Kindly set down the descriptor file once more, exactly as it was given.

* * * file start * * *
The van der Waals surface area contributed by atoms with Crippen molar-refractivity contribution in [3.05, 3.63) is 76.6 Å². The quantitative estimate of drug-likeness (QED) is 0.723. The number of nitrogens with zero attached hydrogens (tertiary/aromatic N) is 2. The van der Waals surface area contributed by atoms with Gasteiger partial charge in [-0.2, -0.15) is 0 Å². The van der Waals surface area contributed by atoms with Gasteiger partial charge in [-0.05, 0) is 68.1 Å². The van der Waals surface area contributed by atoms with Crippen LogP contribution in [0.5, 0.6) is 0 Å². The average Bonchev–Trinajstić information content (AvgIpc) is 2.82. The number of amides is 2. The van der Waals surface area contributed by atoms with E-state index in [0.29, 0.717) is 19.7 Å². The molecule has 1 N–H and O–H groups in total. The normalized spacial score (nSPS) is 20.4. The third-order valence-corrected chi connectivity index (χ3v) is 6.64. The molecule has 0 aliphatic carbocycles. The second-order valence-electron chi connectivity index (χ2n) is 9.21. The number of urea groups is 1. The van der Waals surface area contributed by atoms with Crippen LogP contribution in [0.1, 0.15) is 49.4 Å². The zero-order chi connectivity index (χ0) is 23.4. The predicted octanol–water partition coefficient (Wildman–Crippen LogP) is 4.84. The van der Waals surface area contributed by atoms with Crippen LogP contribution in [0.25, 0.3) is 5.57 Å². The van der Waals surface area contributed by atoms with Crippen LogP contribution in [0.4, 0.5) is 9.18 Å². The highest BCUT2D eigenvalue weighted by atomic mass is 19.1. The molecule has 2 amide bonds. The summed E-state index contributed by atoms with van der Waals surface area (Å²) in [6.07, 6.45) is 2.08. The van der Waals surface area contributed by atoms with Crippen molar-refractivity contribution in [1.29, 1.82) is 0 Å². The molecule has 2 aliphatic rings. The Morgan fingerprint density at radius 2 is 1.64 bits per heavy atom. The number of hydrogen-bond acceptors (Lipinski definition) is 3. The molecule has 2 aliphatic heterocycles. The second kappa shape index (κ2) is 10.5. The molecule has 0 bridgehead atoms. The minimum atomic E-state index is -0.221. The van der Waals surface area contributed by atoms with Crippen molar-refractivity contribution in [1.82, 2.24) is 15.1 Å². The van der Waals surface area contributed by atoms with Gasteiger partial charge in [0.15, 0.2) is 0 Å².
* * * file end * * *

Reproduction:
The van der Waals surface area contributed by atoms with Crippen molar-refractivity contribution in [3.05, 3.63) is 76.6 Å². The quantitative estimate of drug-likeness (QED) is 0.723. The number of nitrogens with zero attached hydrogens (tertiary/aromatic N) is 2. The van der Waals surface area contributed by atoms with Gasteiger partial charge in [-0.2, -0.15) is 0 Å². The van der Waals surface area contributed by atoms with Gasteiger partial charge in [-0.05, 0) is 68.1 Å². The van der Waals surface area contributed by atoms with Crippen LogP contribution in [0.5, 0.6) is 0 Å². The average Bonchev–Trinajstić information content (AvgIpc) is 2.82. The number of amides is 2. The van der Waals surface area contributed by atoms with E-state index in [0.29, 0.717) is 19.7 Å². The molecule has 1 N–H and O–H groups in total. The normalized spacial score (nSPS) is 20.4. The third-order valence-corrected chi connectivity index (χ3v) is 6.64. The molecule has 0 aliphatic carbocycles. The second-order valence-electron chi connectivity index (χ2n) is 9.21. The number of urea groups is 1. The van der Waals surface area contributed by atoms with Crippen LogP contribution in [0.1, 0.15) is 49.4 Å². The zero-order chi connectivity index (χ0) is 23.4. The predicted octanol–water partition coefficient (Wildman–Crippen LogP) is 4.84. The van der Waals surface area contributed by atoms with Crippen LogP contribution in [0.25, 0.3) is 5.57 Å². The van der Waals surface area contributed by atoms with Crippen LogP contribution in [0.4, 0.5) is 9.18 Å². The highest BCUT2D eigenvalue weighted by atomic mass is 19.1. The molecule has 2 amide bonds. The summed E-state index contributed by atoms with van der Waals surface area (Å²) in [6.07, 6.45) is 2.08. The van der Waals surface area contributed by atoms with Crippen molar-refractivity contribution in [1.29, 1.82) is 0 Å². The molecule has 2 aliphatic rings. The Morgan fingerprint density at radius 2 is 1.64 bits per heavy atom. The number of hydrogen-bond acceptors (Lipinski definition) is 3. The molecule has 2 aliphatic heterocycles. The second kappa shape index (κ2) is 10.5. The molecule has 0 bridgehead atoms. The minimum atomic E-state index is -0.221. The van der Waals surface area contributed by atoms with Crippen molar-refractivity contribution in [1.82, 2.24) is 15.1 Å². The van der Waals surface area contributed by atoms with Gasteiger partial charge in [0.15, 0.2) is 0 Å².